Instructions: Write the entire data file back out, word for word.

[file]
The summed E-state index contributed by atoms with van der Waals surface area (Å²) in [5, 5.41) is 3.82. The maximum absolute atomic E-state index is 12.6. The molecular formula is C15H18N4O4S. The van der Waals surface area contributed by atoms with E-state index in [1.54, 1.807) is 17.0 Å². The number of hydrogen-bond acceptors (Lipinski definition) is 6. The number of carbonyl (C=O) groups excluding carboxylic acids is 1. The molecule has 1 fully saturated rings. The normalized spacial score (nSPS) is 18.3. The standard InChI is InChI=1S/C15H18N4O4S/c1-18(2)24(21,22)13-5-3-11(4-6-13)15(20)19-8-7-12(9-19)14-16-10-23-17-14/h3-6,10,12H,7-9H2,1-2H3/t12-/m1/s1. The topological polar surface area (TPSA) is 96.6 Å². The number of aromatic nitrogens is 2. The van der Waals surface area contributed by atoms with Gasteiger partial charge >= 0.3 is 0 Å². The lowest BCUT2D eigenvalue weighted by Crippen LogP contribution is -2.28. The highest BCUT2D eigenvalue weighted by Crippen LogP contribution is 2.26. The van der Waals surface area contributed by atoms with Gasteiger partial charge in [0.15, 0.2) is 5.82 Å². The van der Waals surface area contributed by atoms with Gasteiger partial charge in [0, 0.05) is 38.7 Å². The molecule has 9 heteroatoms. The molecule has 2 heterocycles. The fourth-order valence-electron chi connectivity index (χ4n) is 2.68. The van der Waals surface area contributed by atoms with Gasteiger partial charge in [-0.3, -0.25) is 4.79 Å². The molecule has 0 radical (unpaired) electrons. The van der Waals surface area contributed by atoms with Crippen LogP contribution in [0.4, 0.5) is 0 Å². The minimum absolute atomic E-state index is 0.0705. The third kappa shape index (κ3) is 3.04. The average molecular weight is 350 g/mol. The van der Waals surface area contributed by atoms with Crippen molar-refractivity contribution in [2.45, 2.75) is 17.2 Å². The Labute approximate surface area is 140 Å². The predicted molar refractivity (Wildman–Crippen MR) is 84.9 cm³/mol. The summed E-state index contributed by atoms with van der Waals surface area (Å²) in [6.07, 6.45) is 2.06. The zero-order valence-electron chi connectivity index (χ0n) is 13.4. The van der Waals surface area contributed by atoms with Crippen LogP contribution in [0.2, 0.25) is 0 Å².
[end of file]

The summed E-state index contributed by atoms with van der Waals surface area (Å²) in [5, 5.41) is 3.82. The maximum absolute atomic E-state index is 12.6. The molecular formula is C15H18N4O4S. The van der Waals surface area contributed by atoms with E-state index in [1.54, 1.807) is 17.0 Å². The number of hydrogen-bond acceptors (Lipinski definition) is 6. The number of carbonyl (C=O) groups excluding carboxylic acids is 1. The molecule has 1 fully saturated rings. The normalized spacial score (nSPS) is 18.3. The standard InChI is InChI=1S/C15H18N4O4S/c1-18(2)24(21,22)13-5-3-11(4-6-13)15(20)19-8-7-12(9-19)14-16-10-23-17-14/h3-6,10,12H,7-9H2,1-2H3/t12-/m1/s1. The topological polar surface area (TPSA) is 96.6 Å². The number of aromatic nitrogens is 2. The van der Waals surface area contributed by atoms with Gasteiger partial charge >= 0.3 is 0 Å². The lowest BCUT2D eigenvalue weighted by Crippen LogP contribution is -2.28. The highest BCUT2D eigenvalue weighted by Crippen LogP contribution is 2.26. The van der Waals surface area contributed by atoms with Gasteiger partial charge in [0.15, 0.2) is 5.82 Å². The van der Waals surface area contributed by atoms with Gasteiger partial charge in [0, 0.05) is 38.7 Å². The molecule has 9 heteroatoms. The molecule has 2 heterocycles. The fourth-order valence-electron chi connectivity index (χ4n) is 2.68. The van der Waals surface area contributed by atoms with Gasteiger partial charge in [-0.3, -0.25) is 4.79 Å². The molecule has 0 radical (unpaired) electrons. The van der Waals surface area contributed by atoms with Crippen LogP contribution in [0.4, 0.5) is 0 Å². The minimum absolute atomic E-state index is 0.0705. The third kappa shape index (κ3) is 3.04. The average molecular weight is 350 g/mol. The van der Waals surface area contributed by atoms with Crippen molar-refractivity contribution in [2.45, 2.75) is 17.2 Å². The Labute approximate surface area is 140 Å². The predicted molar refractivity (Wildman–Crippen MR) is 84.9 cm³/mol. The summed E-state index contributed by atoms with van der Waals surface area (Å²) in [6.07, 6.45) is 2.06. The zero-order valence-electron chi connectivity index (χ0n) is 13.4. The van der Waals surface area contributed by atoms with Crippen LogP contribution in [0.2, 0.25) is 0 Å².